Category: Politics / January 22, 2013 4:47 PM EST
Prime Minister Benjamin Netanyahu's rightist Likud-Beitenu party came out on top in Israel's election on Tuesday (January 22), exit polls said, but center-left parties made surprising gains, potentially complicating coalition building.
Exit polls suggested the Israeli leader's Likud party, yoked with the ultra-nationalist Yisrael Beitenu group, would still be the biggest bloc in the 120-member assembly with 31 of the 120 seats, 11 fewer than the 42 they had in the previous parliament.
Supporters of his party embraced and cheered at a gathering in Tel Aviv, despite Netanyahu's hawkish bloc unexpectedly losing ground to resurgent canter-left challengers.
The new centrist Yesh Atid party was projected to come a surprise second, followed by the left-leaning Labor and far-right Jewish Home parties.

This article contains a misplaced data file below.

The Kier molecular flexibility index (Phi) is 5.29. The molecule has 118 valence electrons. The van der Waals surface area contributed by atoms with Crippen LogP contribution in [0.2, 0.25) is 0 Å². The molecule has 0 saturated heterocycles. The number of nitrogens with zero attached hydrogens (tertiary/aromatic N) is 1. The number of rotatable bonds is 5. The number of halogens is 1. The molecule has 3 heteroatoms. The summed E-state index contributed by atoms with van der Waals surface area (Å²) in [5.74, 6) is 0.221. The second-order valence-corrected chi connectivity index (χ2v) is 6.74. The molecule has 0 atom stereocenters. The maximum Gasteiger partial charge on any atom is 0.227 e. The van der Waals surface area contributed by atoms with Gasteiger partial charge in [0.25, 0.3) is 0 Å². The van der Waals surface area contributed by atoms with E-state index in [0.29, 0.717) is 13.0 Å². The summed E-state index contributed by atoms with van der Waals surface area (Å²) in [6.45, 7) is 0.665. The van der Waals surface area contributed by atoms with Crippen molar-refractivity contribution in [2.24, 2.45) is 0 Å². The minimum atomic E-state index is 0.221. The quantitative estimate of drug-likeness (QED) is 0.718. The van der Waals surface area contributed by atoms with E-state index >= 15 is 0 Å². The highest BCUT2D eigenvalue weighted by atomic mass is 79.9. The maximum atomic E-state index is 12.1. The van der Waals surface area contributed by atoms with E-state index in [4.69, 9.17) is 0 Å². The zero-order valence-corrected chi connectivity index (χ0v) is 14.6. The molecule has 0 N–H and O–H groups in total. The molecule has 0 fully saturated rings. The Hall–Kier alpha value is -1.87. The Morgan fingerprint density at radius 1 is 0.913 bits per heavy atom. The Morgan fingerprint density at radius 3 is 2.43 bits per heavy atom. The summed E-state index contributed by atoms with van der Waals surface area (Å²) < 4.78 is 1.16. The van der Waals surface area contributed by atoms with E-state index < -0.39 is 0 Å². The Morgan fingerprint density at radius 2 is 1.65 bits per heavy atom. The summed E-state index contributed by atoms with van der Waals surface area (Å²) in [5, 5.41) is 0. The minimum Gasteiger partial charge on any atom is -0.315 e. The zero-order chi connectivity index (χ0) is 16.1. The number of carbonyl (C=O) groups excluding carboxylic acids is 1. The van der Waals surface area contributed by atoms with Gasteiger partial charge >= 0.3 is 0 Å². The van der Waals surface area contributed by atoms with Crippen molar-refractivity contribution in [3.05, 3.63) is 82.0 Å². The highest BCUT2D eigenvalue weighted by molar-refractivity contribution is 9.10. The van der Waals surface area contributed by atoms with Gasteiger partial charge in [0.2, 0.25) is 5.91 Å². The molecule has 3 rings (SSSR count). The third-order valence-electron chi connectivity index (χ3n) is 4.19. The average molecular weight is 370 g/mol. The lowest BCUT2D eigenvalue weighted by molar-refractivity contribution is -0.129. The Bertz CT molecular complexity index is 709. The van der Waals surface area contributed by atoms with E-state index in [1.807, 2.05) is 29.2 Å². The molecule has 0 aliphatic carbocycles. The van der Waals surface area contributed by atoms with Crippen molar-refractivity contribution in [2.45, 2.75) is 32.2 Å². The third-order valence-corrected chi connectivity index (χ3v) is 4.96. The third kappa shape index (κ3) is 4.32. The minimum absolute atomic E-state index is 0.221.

If the exit polls compiled by three Israeli television channels prove correct, Netanyahu would be on course to secure a third term in office, perhaps leading a hardline coalition that would promote Jewish settlement on occupied land. But his weakened showing in an election he himself called earlier than necessary could complicate the struggle to forge an alliance with a stable majority in parliament.
The projections showed right-wing parties with a combined strength of 61-62 seats against 58-59 for the centre-left.